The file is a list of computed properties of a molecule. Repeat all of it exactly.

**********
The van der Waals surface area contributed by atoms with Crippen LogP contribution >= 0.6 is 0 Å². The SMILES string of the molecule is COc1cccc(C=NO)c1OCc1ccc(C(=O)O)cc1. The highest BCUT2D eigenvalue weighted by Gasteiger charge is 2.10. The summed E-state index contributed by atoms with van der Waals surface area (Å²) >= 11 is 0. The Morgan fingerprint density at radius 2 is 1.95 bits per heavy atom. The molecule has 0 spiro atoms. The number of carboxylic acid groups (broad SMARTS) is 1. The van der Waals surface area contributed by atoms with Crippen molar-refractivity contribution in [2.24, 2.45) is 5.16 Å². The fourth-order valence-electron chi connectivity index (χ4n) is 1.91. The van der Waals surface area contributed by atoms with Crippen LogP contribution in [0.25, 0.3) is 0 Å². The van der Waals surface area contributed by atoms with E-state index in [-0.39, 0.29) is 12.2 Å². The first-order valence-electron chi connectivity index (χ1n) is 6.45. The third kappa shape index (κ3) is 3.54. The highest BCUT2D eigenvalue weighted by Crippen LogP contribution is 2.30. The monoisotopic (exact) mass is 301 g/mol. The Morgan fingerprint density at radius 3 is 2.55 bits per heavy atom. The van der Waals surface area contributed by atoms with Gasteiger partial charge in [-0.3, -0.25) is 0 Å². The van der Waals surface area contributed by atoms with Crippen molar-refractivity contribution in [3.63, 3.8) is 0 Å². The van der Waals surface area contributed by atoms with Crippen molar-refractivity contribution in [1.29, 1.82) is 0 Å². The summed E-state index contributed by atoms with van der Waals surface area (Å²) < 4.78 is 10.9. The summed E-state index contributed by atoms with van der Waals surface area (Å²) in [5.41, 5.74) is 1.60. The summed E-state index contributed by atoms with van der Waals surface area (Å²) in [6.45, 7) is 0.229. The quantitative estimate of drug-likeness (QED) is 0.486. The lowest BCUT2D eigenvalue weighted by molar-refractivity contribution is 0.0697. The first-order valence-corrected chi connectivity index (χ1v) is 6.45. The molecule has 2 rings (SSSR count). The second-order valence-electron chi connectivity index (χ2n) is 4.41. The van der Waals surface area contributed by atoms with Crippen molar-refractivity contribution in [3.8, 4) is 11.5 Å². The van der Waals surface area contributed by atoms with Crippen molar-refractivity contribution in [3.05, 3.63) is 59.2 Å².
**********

The van der Waals surface area contributed by atoms with Crippen LogP contribution >= 0.6 is 0 Å². The SMILES string of the molecule is COc1cccc(C=NO)c1OCc1ccc(C(=O)O)cc1. The highest BCUT2D eigenvalue weighted by Gasteiger charge is 2.10. The summed E-state index contributed by atoms with van der Waals surface area (Å²) >= 11 is 0. The Morgan fingerprint density at radius 2 is 1.95 bits per heavy atom. The molecule has 0 spiro atoms. The number of carboxylic acid groups (broad SMARTS) is 1. The van der Waals surface area contributed by atoms with Crippen molar-refractivity contribution in [2.24, 2.45) is 5.16 Å². The fourth-order valence-electron chi connectivity index (χ4n) is 1.91. The van der Waals surface area contributed by atoms with Crippen LogP contribution in [0.25, 0.3) is 0 Å². The van der Waals surface area contributed by atoms with E-state index in [-0.39, 0.29) is 12.2 Å². The first-order valence-electron chi connectivity index (χ1n) is 6.45. The third kappa shape index (κ3) is 3.54. The highest BCUT2D eigenvalue weighted by Crippen LogP contribution is 2.30. The monoisotopic (exact) mass is 301 g/mol. The Morgan fingerprint density at radius 3 is 2.55 bits per heavy atom. The van der Waals surface area contributed by atoms with Gasteiger partial charge in [-0.3, -0.25) is 0 Å². The van der Waals surface area contributed by atoms with Crippen molar-refractivity contribution in [3.63, 3.8) is 0 Å². The van der Waals surface area contributed by atoms with Crippen molar-refractivity contribution in [1.29, 1.82) is 0 Å². The summed E-state index contributed by atoms with van der Waals surface area (Å²) < 4.78 is 10.9. The summed E-state index contributed by atoms with van der Waals surface area (Å²) in [5.41, 5.74) is 1.60. The summed E-state index contributed by atoms with van der Waals surface area (Å²) in [6.45, 7) is 0.229. The quantitative estimate of drug-likeness (QED) is 0.486. The lowest BCUT2D eigenvalue weighted by molar-refractivity contribution is 0.0697. The first-order valence-corrected chi connectivity index (χ1v) is 6.45. The molecule has 2 rings (SSSR count). The second-order valence-electron chi connectivity index (χ2n) is 4.41. The van der Waals surface area contributed by atoms with Crippen molar-refractivity contribution in [3.8, 4) is 11.5 Å². The van der Waals surface area contributed by atoms with Crippen molar-refractivity contribution in [3.05, 3.63) is 59.2 Å².